In its press release accompanying the NPS, the Office of the Assistant Secretary of Health described it as “a roadmap toward achieving a system of care in which all people achieve appropriate, high quality and evidence-based care for pain.” Karen B. DeSalvo, MD, MPH, MSc, the Acting Assistant Secretary of Health noted, “This report identifies the key steps we can take to improve how we prevent, assess and treat pain in this country.” Preparation of the NPS followed a mandate for a comprehensive, coordinated nation-wide action plan called for by the Institute of Medicine (IOM, now National Academy of Medicine) in its landmark 2011 white paper “Relieving Pain in America: A Blueprint for Transforming Prevention, Care, Education, and Research.” 

“Successful implementation of the strategic goals in the NPS will create the cultural transformation of pain prevention, care and education called for in the IOM Pain Report and desperately needed for the American public,” said Dr. Mackey. He and NPS co-chair Linda Porter guided this diverse interprofessional panel through two years of deliberations and refinement of successive drafts.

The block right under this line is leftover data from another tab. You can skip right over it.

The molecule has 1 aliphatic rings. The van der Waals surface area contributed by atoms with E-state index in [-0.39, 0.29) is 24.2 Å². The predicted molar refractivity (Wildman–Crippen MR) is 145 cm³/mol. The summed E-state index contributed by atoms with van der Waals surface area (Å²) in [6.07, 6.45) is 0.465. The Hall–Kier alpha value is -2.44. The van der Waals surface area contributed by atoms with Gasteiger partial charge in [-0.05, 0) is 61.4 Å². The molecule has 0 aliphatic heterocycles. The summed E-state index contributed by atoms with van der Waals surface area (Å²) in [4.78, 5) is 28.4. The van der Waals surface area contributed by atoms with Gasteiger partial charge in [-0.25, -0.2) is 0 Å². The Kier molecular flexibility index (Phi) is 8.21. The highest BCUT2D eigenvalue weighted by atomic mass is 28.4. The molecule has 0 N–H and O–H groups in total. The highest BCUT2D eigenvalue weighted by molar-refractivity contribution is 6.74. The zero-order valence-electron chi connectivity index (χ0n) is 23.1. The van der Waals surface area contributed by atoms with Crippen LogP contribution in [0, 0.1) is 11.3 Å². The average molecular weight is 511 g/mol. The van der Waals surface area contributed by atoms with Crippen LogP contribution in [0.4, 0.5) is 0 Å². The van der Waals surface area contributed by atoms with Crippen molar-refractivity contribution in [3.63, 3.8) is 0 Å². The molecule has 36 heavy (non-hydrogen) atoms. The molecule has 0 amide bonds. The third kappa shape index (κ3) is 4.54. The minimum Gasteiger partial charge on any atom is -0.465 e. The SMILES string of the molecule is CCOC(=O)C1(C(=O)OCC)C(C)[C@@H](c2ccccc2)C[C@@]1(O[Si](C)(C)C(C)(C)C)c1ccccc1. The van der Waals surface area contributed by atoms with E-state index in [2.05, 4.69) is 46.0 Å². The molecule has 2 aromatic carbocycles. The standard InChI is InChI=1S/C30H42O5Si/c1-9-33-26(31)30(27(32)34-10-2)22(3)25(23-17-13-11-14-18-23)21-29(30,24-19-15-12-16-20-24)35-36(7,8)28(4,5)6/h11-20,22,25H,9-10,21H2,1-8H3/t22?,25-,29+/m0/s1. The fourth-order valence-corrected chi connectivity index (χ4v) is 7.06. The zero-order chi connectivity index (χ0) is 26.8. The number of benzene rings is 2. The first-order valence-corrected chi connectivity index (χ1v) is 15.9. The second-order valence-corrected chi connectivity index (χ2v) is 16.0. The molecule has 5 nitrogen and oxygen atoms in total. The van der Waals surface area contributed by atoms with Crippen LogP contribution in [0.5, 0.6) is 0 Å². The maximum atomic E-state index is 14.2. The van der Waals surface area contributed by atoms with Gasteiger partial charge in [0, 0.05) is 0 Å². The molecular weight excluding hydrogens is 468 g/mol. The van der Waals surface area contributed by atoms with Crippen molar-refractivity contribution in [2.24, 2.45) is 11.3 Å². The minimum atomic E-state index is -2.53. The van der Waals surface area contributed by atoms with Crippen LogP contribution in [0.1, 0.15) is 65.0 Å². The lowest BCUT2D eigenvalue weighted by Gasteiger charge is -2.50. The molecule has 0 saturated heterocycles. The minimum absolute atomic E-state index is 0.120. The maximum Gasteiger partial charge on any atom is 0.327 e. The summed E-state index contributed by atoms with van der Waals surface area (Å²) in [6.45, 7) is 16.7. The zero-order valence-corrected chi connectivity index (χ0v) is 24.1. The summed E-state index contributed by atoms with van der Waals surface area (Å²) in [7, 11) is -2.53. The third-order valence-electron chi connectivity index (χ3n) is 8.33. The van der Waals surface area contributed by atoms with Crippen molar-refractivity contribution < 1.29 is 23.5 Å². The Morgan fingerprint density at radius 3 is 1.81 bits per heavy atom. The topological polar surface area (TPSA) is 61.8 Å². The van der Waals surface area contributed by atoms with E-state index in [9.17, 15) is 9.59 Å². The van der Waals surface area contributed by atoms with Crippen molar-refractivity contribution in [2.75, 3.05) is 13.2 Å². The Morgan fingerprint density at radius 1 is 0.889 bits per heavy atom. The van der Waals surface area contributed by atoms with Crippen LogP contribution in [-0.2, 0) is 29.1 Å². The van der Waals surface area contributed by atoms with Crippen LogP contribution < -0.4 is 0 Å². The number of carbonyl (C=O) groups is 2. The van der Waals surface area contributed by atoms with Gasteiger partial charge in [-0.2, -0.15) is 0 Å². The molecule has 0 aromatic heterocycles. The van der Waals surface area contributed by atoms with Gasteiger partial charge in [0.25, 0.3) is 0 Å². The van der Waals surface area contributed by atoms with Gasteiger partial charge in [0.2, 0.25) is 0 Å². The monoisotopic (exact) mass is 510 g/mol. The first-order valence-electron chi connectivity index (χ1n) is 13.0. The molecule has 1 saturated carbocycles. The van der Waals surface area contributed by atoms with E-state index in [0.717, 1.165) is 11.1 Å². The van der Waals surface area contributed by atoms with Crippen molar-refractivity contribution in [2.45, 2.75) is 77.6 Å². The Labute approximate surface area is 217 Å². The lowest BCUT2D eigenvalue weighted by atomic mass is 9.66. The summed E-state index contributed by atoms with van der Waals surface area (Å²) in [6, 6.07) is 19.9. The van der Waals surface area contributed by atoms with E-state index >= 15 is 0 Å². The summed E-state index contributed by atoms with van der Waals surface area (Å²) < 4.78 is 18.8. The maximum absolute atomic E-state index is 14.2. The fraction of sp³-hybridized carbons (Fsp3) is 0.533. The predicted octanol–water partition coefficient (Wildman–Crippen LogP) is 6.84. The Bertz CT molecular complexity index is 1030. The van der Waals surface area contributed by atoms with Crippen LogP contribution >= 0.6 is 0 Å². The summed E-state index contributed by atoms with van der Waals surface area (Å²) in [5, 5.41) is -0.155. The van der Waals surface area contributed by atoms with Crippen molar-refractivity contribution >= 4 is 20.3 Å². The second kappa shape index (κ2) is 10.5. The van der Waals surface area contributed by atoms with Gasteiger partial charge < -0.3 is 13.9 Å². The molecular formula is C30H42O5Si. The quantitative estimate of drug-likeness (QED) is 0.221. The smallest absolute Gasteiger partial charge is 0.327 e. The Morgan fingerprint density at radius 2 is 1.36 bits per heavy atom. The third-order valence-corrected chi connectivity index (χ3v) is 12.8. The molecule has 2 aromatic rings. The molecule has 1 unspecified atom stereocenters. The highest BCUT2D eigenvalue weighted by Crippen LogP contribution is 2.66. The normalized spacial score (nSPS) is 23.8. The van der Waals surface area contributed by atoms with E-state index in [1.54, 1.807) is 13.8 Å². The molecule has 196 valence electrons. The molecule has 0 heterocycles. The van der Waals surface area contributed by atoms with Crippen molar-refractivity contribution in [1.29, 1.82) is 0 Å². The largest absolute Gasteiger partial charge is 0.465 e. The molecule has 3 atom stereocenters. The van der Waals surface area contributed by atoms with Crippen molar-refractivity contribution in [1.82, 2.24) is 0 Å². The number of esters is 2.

The NPS is available at http://iprcc.nih.gov/docs/HHSNational_Pain_Strategy.pdf. In its vision statement, the NPS predicts that if its “objectives…are achieved, the nation would see a decrease in prevalence across the continuum of pain, from acute, to chronic, to high-impact chronic pain, and across the life span from pediatric through geriatric populations, to end of life, which would reduce the burden of pain for individuals, families, and society as a whole. Americans experiencing pain would have timely access to a care system that … takes into account individual preferences, risks, and social contexts.”

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American Academy of Pain Medicine